Fair use and publishing

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  • 12/17/09
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  • Rather it’s having a counterproductive effect—scaring people out of using the rights they have and claiming more space for flexibility and freedom of expression
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  • Fair use and publishing

    1. 1. FAIR USE IN PUBLISHING THE BEST PRACTICES MODELPatricia AufderheidePeter DeCherneyPeter Jaszi
    2. 2. THE PURPOSE OFCOPYRIGHT
    3. 3. ONE PURPOSE :TO PROMOTE THECREATION OF CULTURE
    4. 4. By: • Rewarding creators with limited monopoly • Encouraging new makers to use existing culture
    5. 5. WHY BALANCE?• All culture created on existing culture (we used to know that)• The First Amendment (no censorship)
    6. 6. BIGGEST BALANCINGFEATURE: FAIR USE legal, unauthorized use of copyrighted material--under some circumstances
    7. 7. HOW WE FORGOTBALANCE: • Copyright term extension • Default copyright • Punishing penalties (statutory damages)
    8. 8. GOOD NEWS… • Judges love balancing features • Supreme Court upholds term extension because fair use exists • Fair use judicial interpretation has greatly shifted in
    9. 9. INTERPRETIN G FAIR USE
    10. 10. THE “FOUR FACTORS” • Reason for the use • Kind of work used • Amount used • Effect on the market
    11. 11. PLUS…Custom and practiceof individual creativecommunities…...especially whenwell-documented
    12. 12. AND, IN THELAST 15 YEARS…Judges focus on• Transformation• Amount related to transformative purpose
    13. 13. JUDGES ASK:• Did you transform the use?• Did you use the appropriate amount to satisfy the transformative use?
    14. 14. FEAR…• Will I get it wrong?• Will I get sued?• Will my boss/general counsel/client get angry?
    15. 15. BEST PRACTICES
    16. 16. COMMUNITIESINTERPRET FAIRUSE: • Documentary filmmakers • Scholars • Media literacy teachers • Artists • OpenCourseWare
    17. 17. DOCUMENTARY
    18. 18. RESULTS: • TV programmers air films • New kinds of films • All insurers of errors and omissions insurance now accept fair use claims • Lawyers use the Statement to build their practices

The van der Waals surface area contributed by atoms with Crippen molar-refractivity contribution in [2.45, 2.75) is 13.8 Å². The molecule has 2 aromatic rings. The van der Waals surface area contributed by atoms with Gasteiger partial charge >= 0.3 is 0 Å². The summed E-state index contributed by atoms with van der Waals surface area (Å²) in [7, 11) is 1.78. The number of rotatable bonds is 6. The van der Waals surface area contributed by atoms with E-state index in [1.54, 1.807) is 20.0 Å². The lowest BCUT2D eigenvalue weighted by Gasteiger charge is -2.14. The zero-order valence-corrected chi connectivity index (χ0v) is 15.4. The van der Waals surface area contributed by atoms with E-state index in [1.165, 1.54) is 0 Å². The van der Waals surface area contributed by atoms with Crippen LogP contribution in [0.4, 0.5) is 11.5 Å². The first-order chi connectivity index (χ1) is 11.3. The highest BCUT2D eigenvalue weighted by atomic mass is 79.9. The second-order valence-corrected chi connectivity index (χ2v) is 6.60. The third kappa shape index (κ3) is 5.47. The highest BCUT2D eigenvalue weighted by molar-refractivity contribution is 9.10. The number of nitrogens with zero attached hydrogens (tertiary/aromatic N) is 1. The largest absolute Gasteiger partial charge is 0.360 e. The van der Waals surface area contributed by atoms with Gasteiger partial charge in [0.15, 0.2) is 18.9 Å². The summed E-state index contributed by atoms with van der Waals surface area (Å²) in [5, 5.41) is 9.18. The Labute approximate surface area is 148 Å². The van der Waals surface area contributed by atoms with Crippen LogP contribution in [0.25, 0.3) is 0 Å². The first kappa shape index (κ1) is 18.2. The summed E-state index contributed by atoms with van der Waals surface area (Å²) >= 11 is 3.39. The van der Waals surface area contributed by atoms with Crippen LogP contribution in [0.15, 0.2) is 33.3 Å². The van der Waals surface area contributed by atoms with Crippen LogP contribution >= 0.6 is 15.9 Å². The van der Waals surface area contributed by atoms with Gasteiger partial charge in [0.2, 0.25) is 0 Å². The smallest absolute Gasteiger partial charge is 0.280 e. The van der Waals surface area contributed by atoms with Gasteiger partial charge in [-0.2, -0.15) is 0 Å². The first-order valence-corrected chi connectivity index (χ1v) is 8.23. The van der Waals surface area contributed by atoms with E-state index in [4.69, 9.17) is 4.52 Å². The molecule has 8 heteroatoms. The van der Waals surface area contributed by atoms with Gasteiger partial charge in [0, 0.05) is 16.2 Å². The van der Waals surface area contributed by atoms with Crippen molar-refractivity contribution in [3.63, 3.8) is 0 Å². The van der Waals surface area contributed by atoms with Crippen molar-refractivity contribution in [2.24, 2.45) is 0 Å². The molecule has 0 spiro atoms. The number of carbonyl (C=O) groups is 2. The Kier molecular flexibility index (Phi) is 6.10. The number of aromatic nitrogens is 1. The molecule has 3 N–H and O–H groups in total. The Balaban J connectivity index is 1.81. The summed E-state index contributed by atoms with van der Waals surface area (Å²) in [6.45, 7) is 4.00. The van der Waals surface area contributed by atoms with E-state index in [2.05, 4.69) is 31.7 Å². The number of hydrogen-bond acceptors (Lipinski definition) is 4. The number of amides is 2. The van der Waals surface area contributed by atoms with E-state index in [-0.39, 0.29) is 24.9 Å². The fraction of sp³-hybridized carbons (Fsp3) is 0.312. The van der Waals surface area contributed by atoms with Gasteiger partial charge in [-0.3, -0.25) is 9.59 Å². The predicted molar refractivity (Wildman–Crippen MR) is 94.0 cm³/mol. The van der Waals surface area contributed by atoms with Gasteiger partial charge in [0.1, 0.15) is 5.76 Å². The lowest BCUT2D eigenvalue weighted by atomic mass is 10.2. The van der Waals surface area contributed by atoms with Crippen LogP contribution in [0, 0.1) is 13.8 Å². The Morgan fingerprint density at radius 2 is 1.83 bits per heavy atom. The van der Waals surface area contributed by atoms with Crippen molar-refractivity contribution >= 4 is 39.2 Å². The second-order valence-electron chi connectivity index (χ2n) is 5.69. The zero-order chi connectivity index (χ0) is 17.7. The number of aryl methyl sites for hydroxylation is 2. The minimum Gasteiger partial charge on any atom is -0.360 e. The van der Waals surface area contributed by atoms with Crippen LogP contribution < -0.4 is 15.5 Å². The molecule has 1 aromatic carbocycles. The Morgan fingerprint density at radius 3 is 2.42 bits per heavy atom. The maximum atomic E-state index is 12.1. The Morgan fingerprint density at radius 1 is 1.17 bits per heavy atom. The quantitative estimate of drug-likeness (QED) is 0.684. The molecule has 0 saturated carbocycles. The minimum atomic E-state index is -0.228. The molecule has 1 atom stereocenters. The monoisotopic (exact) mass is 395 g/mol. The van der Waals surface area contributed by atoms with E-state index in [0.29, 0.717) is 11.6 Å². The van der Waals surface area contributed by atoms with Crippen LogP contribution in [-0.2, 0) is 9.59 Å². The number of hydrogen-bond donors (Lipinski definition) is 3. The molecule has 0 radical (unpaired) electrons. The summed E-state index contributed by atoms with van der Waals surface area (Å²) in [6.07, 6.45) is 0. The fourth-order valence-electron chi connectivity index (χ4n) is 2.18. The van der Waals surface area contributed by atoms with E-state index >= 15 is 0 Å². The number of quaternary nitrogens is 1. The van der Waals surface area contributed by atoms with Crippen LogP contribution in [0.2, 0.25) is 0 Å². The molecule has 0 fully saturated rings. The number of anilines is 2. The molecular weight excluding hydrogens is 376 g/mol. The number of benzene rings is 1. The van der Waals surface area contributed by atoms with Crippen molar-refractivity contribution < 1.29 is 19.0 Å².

19. 19. COMMON THEMES: • Tailored to the specific practice of the community • Transformative use • Appropriate amount
    20. 20. COMMUNICATIONSCHOLARS
    21. 21. SITUATIONS: • Analysis, criticism, commentary • Illustration • Use of copyrighted material in experimental research • Keeping personal archives
    22. 22. PUBLISHERSACCEPT CLAIMS • Delli Carpini/Williams book for Princeton (Newsweek cover) • Aufderheide book for Oxford (stills of documentary films) • University of Chicago, various
    23. 23. MEDIA LITERACYTEACHERS
    24. 24. PUBLISHERSACCEPT CLAIMS • Nancy Frey and Doug Fisher use magazine ad images in Teaching Visual Literacy, Sage/Corwin • Renee Hobbs fairly uses screen shot of nytimes.com in Digital and Media Literacy, Sage/Corwin • Peter Gutierrez fairly uses movie stills from H’wood films in Popular Culture in Education, Sage/Corwin • Frank Baker fairly uses pop culture in Media Literacy in the K-12
    25. 25. OPEN COURSEWARE
    26. 26. RESULTS • University GCs supportive • MIT: 31 new courses in one year • Previously rejected for OCW
    27. 27. POETS
    28. 28. OTHER CODES TOGUIDE PUBLISHERS • Visual Resources Assn’s “Statement of the Fair Use of Images…” • Society for Cinema and Media Studies’ “Statement of Fair Use Best Practices…for Media Studies Publishing”
    29. 29. QUESTIONS • Covers • Blogs v books • E-books and film clips • “getting away with it” (hiding from copyright holders) • More?
    30. 30. FAIR USE: Practice Makes Practice
    31. 31. MOREINFORMATION
    32. 32. The codes and much more (videos!Presentations! FAQs!)• Centerforsocialmedia.org/fair- use
    33. 33. CONTACT INFO Pat Aufderheide paufder@american.edu Peter Jaszi pjaszi@wcl.american. edu

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